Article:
Saturday 28. March 2020
#149 - May 2012

 

Congo: American and European legislative initiatives in the mining sector

 

The European Commission is studying the appropriateness and the content of new European legislation relating to ‘blood minerals’ that are probably financing and prolonging armed conflict in different regions of the world.

 

In 2010 the US Congress adopted a law on mineral resources mined in the Democratic Republic of the Congo (DRC) and neighbouring countries. In its Section 1502, this law imposes on American companies that use these minerals the obligation to certify their origin while exercising reasonable standards of due diligence on their chains of supply.

 

This law has not yet officially come into force because the Security Exchange Commission still has to adopt its implementation measures but has found itself targeted by a powerful lobby of the companies concerned and also the Chamber of Commerce.

In practice, however, a form of unofficial boycott is being observed in the east of the DRC. Here, in the absence of any means for certifying the origin of the minerals, only Chinese companies are still buying them on the spot at ridiculously low prices which do not provide a decent living for the artisanal miners.

 

At the time when this law was being passed in the US, the European Commission declared that it did not want to draw up any legislation on this issue; citing, as proof of justification of its decision, the hostile reaction to the US Act.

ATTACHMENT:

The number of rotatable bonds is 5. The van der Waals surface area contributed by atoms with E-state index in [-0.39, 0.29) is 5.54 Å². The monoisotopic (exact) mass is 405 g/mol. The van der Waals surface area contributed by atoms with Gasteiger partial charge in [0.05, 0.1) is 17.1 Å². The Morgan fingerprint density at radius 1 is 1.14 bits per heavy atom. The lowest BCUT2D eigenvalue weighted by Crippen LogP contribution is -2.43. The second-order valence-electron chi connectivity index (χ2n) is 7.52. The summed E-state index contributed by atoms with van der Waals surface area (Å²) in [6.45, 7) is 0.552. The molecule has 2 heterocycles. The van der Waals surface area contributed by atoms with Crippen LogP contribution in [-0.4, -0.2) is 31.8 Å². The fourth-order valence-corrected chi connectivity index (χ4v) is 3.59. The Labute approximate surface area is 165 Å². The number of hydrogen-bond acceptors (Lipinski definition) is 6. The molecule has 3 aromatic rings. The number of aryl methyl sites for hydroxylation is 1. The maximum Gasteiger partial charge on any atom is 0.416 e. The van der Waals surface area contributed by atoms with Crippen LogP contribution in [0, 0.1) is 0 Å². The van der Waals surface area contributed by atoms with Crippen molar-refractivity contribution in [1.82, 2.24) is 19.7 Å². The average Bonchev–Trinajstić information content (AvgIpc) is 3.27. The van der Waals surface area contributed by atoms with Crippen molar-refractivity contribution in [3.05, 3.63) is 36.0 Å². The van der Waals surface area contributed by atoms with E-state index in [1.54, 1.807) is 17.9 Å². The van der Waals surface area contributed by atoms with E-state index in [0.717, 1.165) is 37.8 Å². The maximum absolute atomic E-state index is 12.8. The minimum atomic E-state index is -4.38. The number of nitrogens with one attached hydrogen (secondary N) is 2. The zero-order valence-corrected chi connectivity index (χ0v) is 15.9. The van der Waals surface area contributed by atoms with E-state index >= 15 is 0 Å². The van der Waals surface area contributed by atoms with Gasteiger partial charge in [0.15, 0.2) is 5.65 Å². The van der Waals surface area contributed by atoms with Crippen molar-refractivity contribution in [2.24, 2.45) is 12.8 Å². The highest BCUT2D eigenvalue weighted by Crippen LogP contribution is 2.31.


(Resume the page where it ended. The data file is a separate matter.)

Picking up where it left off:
Today the European position on the subject has evolved and a task force has been created by the Commission and the European External Action Service to map out the different European initiatives on this topic and to evaluate possible options.

 

It should be recognised that this subject is particularly complex, especially because of the technical nature of the questions raised by the certification of each of the minerals concerned; and due to the variety of contexts potentially included in the category ‘conflict minerals’, and the minimum conditions required for putting a certification scheme in place. There are also risks of stigmatising a country or a region and of provoking an actual embargo with potentially disastrous social consequences.

 

The Jesuit European Social Center and the Belgian Commission for Justice and Peace have conducted a survey of the territory in the south of the DRC on behalf of the Belgian Natural Resources Network. This survey had a three-fold objective. First, to evaluate, together with the local civil society, the impact of the US Dodd-Frank Act; second, to gather information on what was really happening in order to guide future European legislation on the subject; and third, to work out the feasibility of an official visit by European and Belgian MPs to examine these questions.

 

In fact, after several meetings with the cabinet of the Trade Commissioner Karel de Gucht and the European External Action Service, and after a great deal of discussion with Congolese and American partners, the Belgian Natural Resources Network (an informal coalition of around 15 NGOs) decided to organise a joint mission – civil society and Belgian and European MPs – to visit Kivu to learn about the actual local situation and the possible impact of European rules on minerals from the Congo.